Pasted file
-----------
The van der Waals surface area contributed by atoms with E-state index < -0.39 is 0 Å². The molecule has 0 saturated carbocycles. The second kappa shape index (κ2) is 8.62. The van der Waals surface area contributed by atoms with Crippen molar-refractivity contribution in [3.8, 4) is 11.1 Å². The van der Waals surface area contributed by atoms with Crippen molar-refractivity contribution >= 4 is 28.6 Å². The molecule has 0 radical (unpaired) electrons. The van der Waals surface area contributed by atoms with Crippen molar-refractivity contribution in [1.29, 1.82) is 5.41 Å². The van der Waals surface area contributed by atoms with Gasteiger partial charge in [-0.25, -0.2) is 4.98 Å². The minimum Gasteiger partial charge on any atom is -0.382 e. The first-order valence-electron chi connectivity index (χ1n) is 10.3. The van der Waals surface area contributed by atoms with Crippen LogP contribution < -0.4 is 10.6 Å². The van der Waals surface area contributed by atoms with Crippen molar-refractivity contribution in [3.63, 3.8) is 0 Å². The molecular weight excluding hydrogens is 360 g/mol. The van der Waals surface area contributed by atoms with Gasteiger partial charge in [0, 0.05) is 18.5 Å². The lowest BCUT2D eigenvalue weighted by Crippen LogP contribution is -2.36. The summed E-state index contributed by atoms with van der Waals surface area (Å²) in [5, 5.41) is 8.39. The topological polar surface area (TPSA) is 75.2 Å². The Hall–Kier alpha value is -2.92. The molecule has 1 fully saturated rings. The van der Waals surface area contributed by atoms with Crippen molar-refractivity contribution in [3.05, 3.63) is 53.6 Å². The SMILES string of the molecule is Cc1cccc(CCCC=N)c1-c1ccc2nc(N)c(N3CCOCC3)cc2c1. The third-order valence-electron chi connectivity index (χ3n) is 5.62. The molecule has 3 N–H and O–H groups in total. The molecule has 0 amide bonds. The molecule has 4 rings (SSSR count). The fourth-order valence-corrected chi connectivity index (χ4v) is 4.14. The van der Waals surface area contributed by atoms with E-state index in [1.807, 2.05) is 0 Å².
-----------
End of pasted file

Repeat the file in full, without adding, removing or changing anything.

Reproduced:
The van der Waals surface area contributed by atoms with E-state index < -0.39 is 0 Å². The molecule has 0 saturated carbocycles. The second kappa shape index (κ2) is 8.62. The van der Waals surface area contributed by atoms with Crippen molar-refractivity contribution in [3.8, 4) is 11.1 Å². The van der Waals surface area contributed by atoms with Crippen molar-refractivity contribution >= 4 is 28.6 Å². The molecule has 0 radical (unpaired) electrons. The van der Waals surface area contributed by atoms with Crippen molar-refractivity contribution in [1.29, 1.82) is 5.41 Å². The van der Waals surface area contributed by atoms with Gasteiger partial charge in [-0.25, -0.2) is 4.98 Å². The minimum Gasteiger partial charge on any atom is -0.382 e. The first-order valence-electron chi connectivity index (χ1n) is 10.3. The van der Waals surface area contributed by atoms with Crippen LogP contribution < -0.4 is 10.6 Å². The van der Waals surface area contributed by atoms with Crippen molar-refractivity contribution in [3.63, 3.8) is 0 Å². The molecular weight excluding hydrogens is 360 g/mol. The van der Waals surface area contributed by atoms with Gasteiger partial charge in [0, 0.05) is 18.5 Å². The lowest BCUT2D eigenvalue weighted by Crippen LogP contribution is -2.36. The summed E-state index contributed by atoms with van der Waals surface area (Å²) in [5, 5.41) is 8.39. The topological polar surface area (TPSA) is 75.2 Å². The Hall–Kier alpha value is -2.92. The molecule has 1 fully saturated rings. The van der Waals surface area contributed by atoms with Crippen molar-refractivity contribution in [3.05, 3.63) is 53.6 Å². The SMILES string of the molecule is Cc1cccc(CCCC=N)c1-c1ccc2nc(N)c(N3CCOCC3)cc2c1. The third-order valence-electron chi connectivity index (χ3n) is 5.62. The molecule has 3 N–H and O–H groups in total. The molecule has 0 amide bonds. The molecule has 4 rings (SSSR count). The fourth-order valence-corrected chi connectivity index (χ4v) is 4.14. The van der Waals surface area contributed by atoms with E-state index in [1.807, 2.05) is 0 Å².